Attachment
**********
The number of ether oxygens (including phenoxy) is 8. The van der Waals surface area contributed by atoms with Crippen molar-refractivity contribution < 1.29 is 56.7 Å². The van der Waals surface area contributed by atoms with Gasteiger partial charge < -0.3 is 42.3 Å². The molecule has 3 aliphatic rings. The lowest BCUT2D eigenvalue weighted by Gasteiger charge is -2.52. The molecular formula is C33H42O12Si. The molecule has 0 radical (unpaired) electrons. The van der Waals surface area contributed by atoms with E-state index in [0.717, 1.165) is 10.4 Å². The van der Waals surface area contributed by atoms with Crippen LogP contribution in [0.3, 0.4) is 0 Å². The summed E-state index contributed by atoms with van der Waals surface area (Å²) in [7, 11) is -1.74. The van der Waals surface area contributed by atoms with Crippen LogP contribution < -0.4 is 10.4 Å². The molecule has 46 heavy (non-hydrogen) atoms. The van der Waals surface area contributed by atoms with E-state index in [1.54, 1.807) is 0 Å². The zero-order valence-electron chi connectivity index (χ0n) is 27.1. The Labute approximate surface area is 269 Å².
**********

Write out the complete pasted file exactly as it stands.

The number of ether oxygens (including phenoxy) is 8. The van der Waals surface area contributed by atoms with Crippen molar-refractivity contribution < 1.29 is 56.7 Å². The van der Waals surface area contributed by atoms with Gasteiger partial charge < -0.3 is 42.3 Å². The molecule has 3 aliphatic rings. The lowest BCUT2D eigenvalue weighted by Gasteiger charge is -2.52. The molecular formula is C33H42O12Si. The molecule has 0 radical (unpaired) electrons. The van der Waals surface area contributed by atoms with E-state index in [0.717, 1.165) is 10.4 Å². The van der Waals surface area contributed by atoms with Crippen LogP contribution in [0.3, 0.4) is 0 Å². The summed E-state index contributed by atoms with van der Waals surface area (Å²) in [7, 11) is -1.74. The van der Waals surface area contributed by atoms with Crippen LogP contribution < -0.4 is 10.4 Å². The molecule has 46 heavy (non-hydrogen) atoms. The van der Waals surface area contributed by atoms with E-state index in [1.54, 1.807) is 0 Å². The zero-order valence-electron chi connectivity index (χ0n) is 27.1. The Labute approximate surface area is 269 Å².